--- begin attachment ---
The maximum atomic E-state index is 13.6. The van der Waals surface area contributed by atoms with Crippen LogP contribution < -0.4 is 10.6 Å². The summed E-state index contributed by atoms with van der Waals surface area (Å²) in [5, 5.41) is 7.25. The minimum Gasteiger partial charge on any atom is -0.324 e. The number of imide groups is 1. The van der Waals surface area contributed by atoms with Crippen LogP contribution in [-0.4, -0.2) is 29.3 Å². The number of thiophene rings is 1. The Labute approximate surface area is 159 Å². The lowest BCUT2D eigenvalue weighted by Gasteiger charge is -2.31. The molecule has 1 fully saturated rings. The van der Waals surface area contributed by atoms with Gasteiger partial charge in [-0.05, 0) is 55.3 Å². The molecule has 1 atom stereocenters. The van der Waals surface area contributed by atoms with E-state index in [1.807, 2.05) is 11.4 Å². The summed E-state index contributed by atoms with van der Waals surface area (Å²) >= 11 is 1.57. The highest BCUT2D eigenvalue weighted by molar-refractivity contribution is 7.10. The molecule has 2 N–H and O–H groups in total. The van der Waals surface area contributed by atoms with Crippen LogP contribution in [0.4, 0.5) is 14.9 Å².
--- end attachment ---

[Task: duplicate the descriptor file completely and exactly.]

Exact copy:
The maximum atomic E-state index is 13.6. The van der Waals surface area contributed by atoms with Crippen LogP contribution < -0.4 is 10.6 Å². The summed E-state index contributed by atoms with van der Waals surface area (Å²) in [5, 5.41) is 7.25. The minimum Gasteiger partial charge on any atom is -0.324 e. The number of imide groups is 1. The van der Waals surface area contributed by atoms with Crippen LogP contribution in [-0.4, -0.2) is 29.3 Å². The number of thiophene rings is 1. The Labute approximate surface area is 159 Å². The lowest BCUT2D eigenvalue weighted by Gasteiger charge is -2.31. The molecule has 1 fully saturated rings. The van der Waals surface area contributed by atoms with Gasteiger partial charge in [-0.05, 0) is 55.3 Å². The molecule has 1 atom stereocenters. The van der Waals surface area contributed by atoms with E-state index in [1.807, 2.05) is 11.4 Å². The summed E-state index contributed by atoms with van der Waals surface area (Å²) >= 11 is 1.57. The highest BCUT2D eigenvalue weighted by molar-refractivity contribution is 7.10. The molecule has 2 N–H and O–H groups in total. The van der Waals surface area contributed by atoms with Crippen LogP contribution in [0.4, 0.5) is 14.9 Å².